Computer Programs

NAME OR DESIGNATION OF PROGRAM, COMPUTER, DESCRIPTION OF PROGRAM OR FUNCTION, METHODS, RESTRICTIONS ON THE COMPLEXITY OF THE PROBLEM, TYPICAL RUNNING TIME, FEATURES, RELATED OR AUXILIARY PROGRAMS, STATUS, REFERENCES, HARDWARE REQUIREMENTS, LANGUAGE, SOFTWARE REQUIREMENTS, OTHER RESTRICTIONS, NAME AND ESTABLISHMENT OF AUTHORS, MATERIAL, CATEGORIES

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To submit a request, click below on the link of the version you wish to order. Rules for end-users are
available here.

Program name | Package id | Status | Status date |
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TDTORT | CCC-0709/01 | Arrived | 15-MAY-2002 |

Machines used:

Package ID | Orig. computer | Test computer |
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CCC-0709/01 | SUN W.S.,DEC ALPHA W.S.,Linux-based PC |

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3. DESCRIPTION OF PROGRAM OR FUNCTION

TDTORT solves the time-dependent, three-dimensional neutron transport equation with explicit representation of delayed neutrons to estimate the fission yield from fissionable material transients. This release includes a modified version of TORT from the C00650MFMWS01 DOORS3.1 code package plus the time-dependent TDTORT code. GIP is also included for cross-section preparation.

TORT calculates the flux or fluence of particles due to particles incident upon the system from extraneous sources or generated internally as a result of interaction with the system in two- or three-dimensional geometric systems. The principle application is to the deep-penetration transport of neutrons and photons. Reactor eigenvalue problems can also be solved. Numerous printed edits of the results are available, and results can be transferred to output files for subsequent analysis.

TDTORT reads ANISN-format cross-section libraries, which are not included in the package. Users may choose from several available in RSICC's data library collection which can be identified by the keyword "ANISN FORMAT."

TDTORT solves the time-dependent, three-dimensional neutron transport equation with explicit representation of delayed neutrons to estimate the fission yield from fissionable material transients. This release includes a modified version of TORT from the C00650MFMWS01 DOORS3.1 code package plus the time-dependent TDTORT code. GIP is also included for cross-section preparation.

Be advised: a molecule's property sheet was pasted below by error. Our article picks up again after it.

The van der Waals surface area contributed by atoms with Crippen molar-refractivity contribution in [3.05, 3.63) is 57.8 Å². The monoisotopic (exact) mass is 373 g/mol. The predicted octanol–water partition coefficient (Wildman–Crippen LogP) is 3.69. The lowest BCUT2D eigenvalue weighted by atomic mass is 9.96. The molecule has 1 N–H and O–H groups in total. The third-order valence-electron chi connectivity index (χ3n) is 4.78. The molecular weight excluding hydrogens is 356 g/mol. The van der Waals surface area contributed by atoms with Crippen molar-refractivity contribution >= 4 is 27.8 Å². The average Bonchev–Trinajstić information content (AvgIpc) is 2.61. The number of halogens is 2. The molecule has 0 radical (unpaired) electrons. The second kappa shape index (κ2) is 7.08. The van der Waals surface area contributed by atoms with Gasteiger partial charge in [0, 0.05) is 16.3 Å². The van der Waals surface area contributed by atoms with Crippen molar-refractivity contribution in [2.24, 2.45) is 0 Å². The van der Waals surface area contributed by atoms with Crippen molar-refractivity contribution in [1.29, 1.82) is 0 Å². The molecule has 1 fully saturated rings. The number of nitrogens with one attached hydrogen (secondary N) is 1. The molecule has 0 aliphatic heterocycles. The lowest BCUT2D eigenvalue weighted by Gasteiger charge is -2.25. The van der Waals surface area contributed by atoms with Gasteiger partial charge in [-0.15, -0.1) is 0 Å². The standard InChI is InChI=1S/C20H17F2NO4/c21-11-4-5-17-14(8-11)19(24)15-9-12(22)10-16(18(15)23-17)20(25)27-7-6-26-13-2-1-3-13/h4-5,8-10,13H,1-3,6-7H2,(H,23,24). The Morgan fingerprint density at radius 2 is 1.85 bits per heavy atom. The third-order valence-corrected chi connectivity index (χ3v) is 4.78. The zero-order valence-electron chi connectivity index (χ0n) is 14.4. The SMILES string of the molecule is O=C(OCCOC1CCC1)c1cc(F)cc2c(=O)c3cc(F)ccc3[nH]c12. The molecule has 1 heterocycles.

TORT calculates the flux or fluence of particles due to particles incident upon the system from extraneous sources or generated internally as a result of interaction with the system in two- or three-dimensional geometric systems. The principle application is to the deep-penetration transport of neutrons and photons. Reactor eigenvalue problems can also be solved. Numerous printed edits of the results are available, and results can be transferred to output files for subsequent analysis.

TDTORT reads ANISN-format cross-section libraries, which are not included in the package. Users may choose from several available in RSICC's data library collection which can be identified by the keyword "ANISN FORMAT."

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4. METHODS

The time-dependent spatial flux is expressed as a product of a space-, energy-, and angle-dependent shape function, which is usually slowly varying in time and a purely time-dependent amplitude function. The shape equation is solved for the shape using TORT; and the result is used to calculate the point kinetics parameters (e.g., reactivity) by using their inner product definitions, which are then used to solve the time-dependent amplitude and precursor equations. The amplitude function is calculated by solving the kinetics equations using the LSODE solver. When a new shape calculation is needed, the flux is calculated using the newly computed amplitude function.

The Boltzmann transport equation is solved using the method of discrete ordinates to treat the directional variable and weighted finite-difference methods, in addition to Linear Nodal and Linear Characteristic methods in TORT to treat spatial variables. Energy dependence is treated using a multigroup formulation. Starting in one corner of a mesh, at the highest energy, and with starting guesses for implicit sources, boundary conditions and recursion relationships are used to sweep into the mesh for each discrete direction independently. Integral quantities such as scalar flux are obtained from weighted sums of the directional results. The calculation then proceeds to lower energy groups, one at a time.

Iterations are used to resolve implicitness caused by scattering between directions within a single energy group, by scattering from an energy group to another group previously calculated, by fission, and by certain types of boundary conditions. Methods are available to accelerate convergence of both inner and outer iterations. Anisotropic scattering is represented by a Legendre expansion of arbitrary order, and methods are available to mitigate the effect of negative scattering source estimates resulting from finite truncation of the expansion. Direction sets can bebiased, concentrating work into directions of particular interest. Fixed sources can be specified at either external or internal mesh boundaries, or distributed within mesh cells.

The time-dependent spatial flux is expressed as a product of a space-, energy-, and angle-dependent shape function, which is usually slowly varying in time and a purely time-dependent amplitude function. The shape equation is solved for the shape using TORT; and the result is used to calculate the point kinetics parameters (e.g., reactivity) by using their inner product definitions, which are then used to solve the time-dependent amplitude and precursor equations. The amplitude function is calculated by solving the kinetics equations using the LSODE solver. When a new shape calculation is needed, the flux is calculated using the newly computed amplitude function.

The Boltzmann transport equation is solved using the method of discrete ordinates to treat the directional variable and weighted finite-difference methods, in addition to Linear Nodal and Linear Characteristic methods in TORT to treat spatial variables. Energy dependence is treated using a multigroup formulation. Starting in one corner of a mesh, at the highest energy, and with starting guesses for implicit sources, boundary conditions and recursion relationships are used to sweep into the mesh for each discrete direction independently. Integral quantities such as scalar flux are obtained from weighted sums of the directional results. The calculation then proceeds to lower energy groups, one at a time.